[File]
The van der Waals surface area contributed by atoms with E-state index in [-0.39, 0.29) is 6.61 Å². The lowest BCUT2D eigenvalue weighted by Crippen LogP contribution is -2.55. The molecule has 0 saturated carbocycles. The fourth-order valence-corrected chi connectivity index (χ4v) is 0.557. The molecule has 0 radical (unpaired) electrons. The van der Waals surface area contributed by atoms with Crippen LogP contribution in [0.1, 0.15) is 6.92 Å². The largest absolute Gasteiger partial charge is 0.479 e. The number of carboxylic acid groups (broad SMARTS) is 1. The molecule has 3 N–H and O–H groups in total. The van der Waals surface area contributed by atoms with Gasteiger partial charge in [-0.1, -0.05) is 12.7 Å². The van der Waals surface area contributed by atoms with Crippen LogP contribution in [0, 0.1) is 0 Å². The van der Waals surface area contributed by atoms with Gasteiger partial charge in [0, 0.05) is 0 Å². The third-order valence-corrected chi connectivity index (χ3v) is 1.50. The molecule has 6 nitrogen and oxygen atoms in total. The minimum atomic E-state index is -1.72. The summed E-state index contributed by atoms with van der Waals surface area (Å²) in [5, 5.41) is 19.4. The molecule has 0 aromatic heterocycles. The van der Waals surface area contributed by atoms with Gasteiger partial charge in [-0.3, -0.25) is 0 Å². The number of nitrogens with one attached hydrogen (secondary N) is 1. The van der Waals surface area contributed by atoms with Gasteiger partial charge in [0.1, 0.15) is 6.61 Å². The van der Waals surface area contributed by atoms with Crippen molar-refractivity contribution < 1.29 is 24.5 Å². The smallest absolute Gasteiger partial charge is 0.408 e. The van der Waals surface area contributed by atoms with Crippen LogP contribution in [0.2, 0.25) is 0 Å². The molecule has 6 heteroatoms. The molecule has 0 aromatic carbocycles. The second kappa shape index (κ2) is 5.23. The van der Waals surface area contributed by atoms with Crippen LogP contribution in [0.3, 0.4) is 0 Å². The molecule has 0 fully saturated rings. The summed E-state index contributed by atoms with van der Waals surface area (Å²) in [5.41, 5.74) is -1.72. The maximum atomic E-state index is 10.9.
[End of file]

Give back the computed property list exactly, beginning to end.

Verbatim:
The van der Waals surface area contributed by atoms with E-state index in [-0.39, 0.29) is 6.61 Å². The lowest BCUT2D eigenvalue weighted by Crippen LogP contribution is -2.55. The molecule has 0 saturated carbocycles. The fourth-order valence-corrected chi connectivity index (χ4v) is 0.557. The molecule has 0 radical (unpaired) electrons. The van der Waals surface area contributed by atoms with Crippen LogP contribution in [0.1, 0.15) is 6.92 Å². The largest absolute Gasteiger partial charge is 0.479 e. The number of carboxylic acid groups (broad SMARTS) is 1. The molecule has 3 N–H and O–H groups in total. The van der Waals surface area contributed by atoms with Gasteiger partial charge in [-0.1, -0.05) is 12.7 Å². The van der Waals surface area contributed by atoms with Crippen LogP contribution in [0, 0.1) is 0 Å². The van der Waals surface area contributed by atoms with Gasteiger partial charge in [0, 0.05) is 0 Å². The third-order valence-corrected chi connectivity index (χ3v) is 1.50. The molecule has 6 nitrogen and oxygen atoms in total. The minimum atomic E-state index is -1.72. The summed E-state index contributed by atoms with van der Waals surface area (Å²) in [5, 5.41) is 19.4. The molecule has 0 aromatic heterocycles. The van der Waals surface area contributed by atoms with Gasteiger partial charge in [-0.3, -0.25) is 0 Å². The number of nitrogens with one attached hydrogen (secondary N) is 1. The van der Waals surface area contributed by atoms with Gasteiger partial charge in [0.1, 0.15) is 6.61 Å². The van der Waals surface area contributed by atoms with Crippen molar-refractivity contribution < 1.29 is 24.5 Å². The smallest absolute Gasteiger partial charge is 0.408 e. The van der Waals surface area contributed by atoms with Crippen LogP contribution in [0.2, 0.25) is 0 Å². The molecule has 6 heteroatoms. The molecule has 0 aromatic carbocycles. The second kappa shape index (κ2) is 5.23. The van der Waals surface area contributed by atoms with Crippen LogP contribution in [0.3, 0.4) is 0 Å². The molecule has 0 fully saturated rings. The summed E-state index contributed by atoms with van der Waals surface area (Å²) in [5.41, 5.74) is -1.72. The maximum atomic E-state index is 10.9.